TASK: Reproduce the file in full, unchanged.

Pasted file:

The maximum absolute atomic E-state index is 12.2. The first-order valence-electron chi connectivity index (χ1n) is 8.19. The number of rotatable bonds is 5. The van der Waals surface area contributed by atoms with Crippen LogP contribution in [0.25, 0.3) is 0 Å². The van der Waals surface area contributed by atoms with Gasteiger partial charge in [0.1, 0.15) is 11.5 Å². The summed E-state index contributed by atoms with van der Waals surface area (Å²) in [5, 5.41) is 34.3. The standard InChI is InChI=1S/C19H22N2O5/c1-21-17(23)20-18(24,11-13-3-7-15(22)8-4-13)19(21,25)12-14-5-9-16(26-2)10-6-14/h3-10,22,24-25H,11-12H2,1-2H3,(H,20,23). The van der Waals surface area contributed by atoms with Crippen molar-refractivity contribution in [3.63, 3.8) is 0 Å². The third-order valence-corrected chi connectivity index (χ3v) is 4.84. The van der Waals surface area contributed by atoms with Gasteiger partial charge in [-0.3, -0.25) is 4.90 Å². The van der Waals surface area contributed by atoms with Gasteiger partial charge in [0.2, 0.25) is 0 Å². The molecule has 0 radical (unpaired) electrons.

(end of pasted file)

The maximum absolute atomic E-state index is 12.2. The first-order valence-electron chi connectivity index (χ1n) is 8.19. The number of rotatable bonds is 5. The van der Waals surface area contributed by atoms with Crippen LogP contribution in [0.25, 0.3) is 0 Å². The van der Waals surface area contributed by atoms with Gasteiger partial charge in [0.1, 0.15) is 11.5 Å². The summed E-state index contributed by atoms with van der Waals surface area (Å²) in [5, 5.41) is 34.3. The standard InChI is InChI=1S/C19H22N2O5/c1-21-17(23)20-18(24,11-13-3-7-15(22)8-4-13)19(21,25)12-14-5-9-16(26-2)10-6-14/h3-10,22,24-25H,11-12H2,1-2H3,(H,20,23). The van der Waals surface area contributed by atoms with Crippen molar-refractivity contribution in [3.63, 3.8) is 0 Å². The third-order valence-corrected chi connectivity index (χ3v) is 4.84. The van der Waals surface area contributed by atoms with Gasteiger partial charge in [-0.3, -0.25) is 4.90 Å². The van der Waals surface area contributed by atoms with Gasteiger partial charge in [0.2, 0.25) is 0 Å². The molecule has 0 radical (unpaired) electrons.